Written: Written in July 1907
Published: Published as a leaflet in July 1907. Published according to the leaflet text.
Source: Lenin Collected Works, Progress Publishers, 1972, Moscow, Volume 13, pages 58-59.
Translated: Bernard Isaacs
Transcription\Markup: R. Cymbala
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1. The boycott of the Duma, as the experience of the Russian revolution has shown, is the only correct decision on the part of the revolutionary Social-Democrats under such historical conditions as make it a really active boycott, i. e., one that represents the force of a broad and universal revolutionary upswing moving directly towards a straightforward assault on the old regime (consequently, towards an armed uprising). The boycott fulfils a great historical task when it serves as a warning by the proletariat to the whole people against blind petty-bourgeois infatuation with constitutional illusions and with the first quasi-constitutional institutions granted by the old regime.
2. To regard the boycott as an effective means in itself, apart from a sweeping, universal, powerful, and rapid up swing of the revolution and a direct assault of the whole people aimed at overthrowing the old regime, apart from the aims of the struggle against popular enthusiasm for the granted constitution, is to act under the influence of feeling rather than of reason.
3. Therefore, to proclaim a boycott of the Duma on the grounds that the electoral law favourable to the Cadets has been superceded by one favourable to the Octobrists, on the grounds that a frankly Octobrist Duma is taking the place of the Second Duma, which spoke in a Cadet way and acted in an Octobrist way and in which the Social-Democrats took part not without benefit to the cause of the revolution—to proclaim a boycott on such grounds would mean not only substituting revolutionary excitability for steady revolutionary work, but revealing that the Social-Democrats themselves are a victim of the worst illusions in regard to the Cadet Duma and the Cadet constitution.
4. The focal point of all the propaganda of the revolutionary Social-Democrats should be to explain to the people that the coup d’éat of June 3,1907 was a direct and absolutely inevitable result of the defeat of the December uprising of 1905. The lesson of the second period of the Russian revolution, that of 1906 and 1907, is that the same systematic offensive of reaction and retreat of the revolution that took place throughout that period, is inevitable so long as a belief in the constitution prevails, so long as quasi-constitutional methods of struggle prevail, so long as the proletariat has not mustered its strength and recovered from the defeats inflicted on it in order to rise in in comparably broader masses for a more decisive and aggressive revolutionary assault aimed at the overthrow of the tsarist regime.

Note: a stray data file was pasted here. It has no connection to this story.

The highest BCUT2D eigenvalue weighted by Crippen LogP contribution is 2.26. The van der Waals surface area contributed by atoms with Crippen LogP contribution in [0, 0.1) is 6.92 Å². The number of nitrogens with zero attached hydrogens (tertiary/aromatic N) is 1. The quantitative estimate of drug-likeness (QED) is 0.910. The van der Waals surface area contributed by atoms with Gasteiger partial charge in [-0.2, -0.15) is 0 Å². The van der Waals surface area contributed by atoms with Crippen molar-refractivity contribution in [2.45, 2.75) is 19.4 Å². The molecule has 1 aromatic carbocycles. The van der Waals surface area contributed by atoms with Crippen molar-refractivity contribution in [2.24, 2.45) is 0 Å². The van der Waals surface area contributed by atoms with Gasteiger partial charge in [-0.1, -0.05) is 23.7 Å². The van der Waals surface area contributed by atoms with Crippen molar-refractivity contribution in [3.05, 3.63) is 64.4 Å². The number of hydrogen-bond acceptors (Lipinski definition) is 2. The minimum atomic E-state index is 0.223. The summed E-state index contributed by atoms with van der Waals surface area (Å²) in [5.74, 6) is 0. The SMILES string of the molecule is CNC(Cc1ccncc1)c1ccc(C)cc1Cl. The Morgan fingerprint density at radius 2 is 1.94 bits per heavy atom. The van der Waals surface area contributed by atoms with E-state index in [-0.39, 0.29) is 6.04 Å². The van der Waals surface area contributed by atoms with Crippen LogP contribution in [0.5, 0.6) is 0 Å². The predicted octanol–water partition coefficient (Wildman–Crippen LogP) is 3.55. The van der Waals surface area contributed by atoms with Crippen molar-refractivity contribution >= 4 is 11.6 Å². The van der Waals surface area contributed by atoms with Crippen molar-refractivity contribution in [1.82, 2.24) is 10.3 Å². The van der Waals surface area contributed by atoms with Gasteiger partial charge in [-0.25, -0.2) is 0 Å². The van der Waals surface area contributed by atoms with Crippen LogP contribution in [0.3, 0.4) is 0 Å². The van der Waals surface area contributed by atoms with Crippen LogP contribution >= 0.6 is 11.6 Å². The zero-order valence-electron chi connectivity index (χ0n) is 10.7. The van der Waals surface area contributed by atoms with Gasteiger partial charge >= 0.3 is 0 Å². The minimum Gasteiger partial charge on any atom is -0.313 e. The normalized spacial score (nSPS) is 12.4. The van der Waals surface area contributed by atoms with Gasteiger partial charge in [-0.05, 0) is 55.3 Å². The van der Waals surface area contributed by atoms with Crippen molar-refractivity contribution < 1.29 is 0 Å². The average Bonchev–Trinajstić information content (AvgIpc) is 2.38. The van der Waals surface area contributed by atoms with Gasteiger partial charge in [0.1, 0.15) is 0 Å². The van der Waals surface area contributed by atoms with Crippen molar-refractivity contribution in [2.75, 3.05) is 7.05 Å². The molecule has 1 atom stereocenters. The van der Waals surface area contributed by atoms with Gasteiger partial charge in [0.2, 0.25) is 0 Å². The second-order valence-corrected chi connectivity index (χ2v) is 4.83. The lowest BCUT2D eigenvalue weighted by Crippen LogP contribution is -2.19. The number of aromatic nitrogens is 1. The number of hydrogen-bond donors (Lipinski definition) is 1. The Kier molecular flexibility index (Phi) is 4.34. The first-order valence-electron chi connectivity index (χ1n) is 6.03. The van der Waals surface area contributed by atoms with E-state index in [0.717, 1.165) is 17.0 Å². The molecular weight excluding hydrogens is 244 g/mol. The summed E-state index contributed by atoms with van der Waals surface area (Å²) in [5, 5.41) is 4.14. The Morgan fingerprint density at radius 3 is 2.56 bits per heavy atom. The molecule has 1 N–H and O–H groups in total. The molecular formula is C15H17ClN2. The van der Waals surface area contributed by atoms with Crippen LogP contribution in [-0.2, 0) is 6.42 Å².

5. The strike movement that is now flaring up in the Moscow industrial area and is beginning to spread to other regions of Russia should be regarded as the most important guarantee of a possible revolutionary upswing in the near future. Therefore, the Social-Democrats should do their utmost not only to support and develop the economic struggle of the proletariat, but to convert this movement, which so far is only a trade-union movement, into a broad revolutionary upswing and direct struggle of the working-class masses against the armed force of tsarism. Only when the efforts of the Social-Democrats in this. direction have been crowned with success, only on the, basis of an aggressive revolutionary movement that has already come. into existence, can the boycott slogan acquire serious importance in its inseparable connection with a direct appeal to the masses for an armed uprising, for the overthrow of .the tsarist regime, and the replacement of the latter by a provisional revolutionary government, for the convocation of a constituent assembly on the basis of universal, direct, and equal suffrage by secret ballot.
 The St. Petersburg City Conference of the R.S.D.L.P. was held in Terijoki (Finland) on July 8 and 14 (21 and 27), 1907. The records of this Conference have been lost. Sixty-one delegates with the right to vote and 21 consultative delegates attended the first session.
Lenin made a report to the Conference on the attitude towards the elections to the Third Duma. The Conference approved Lenin’s line against boycott of the Third Duma, which he upheld in his theses and reports.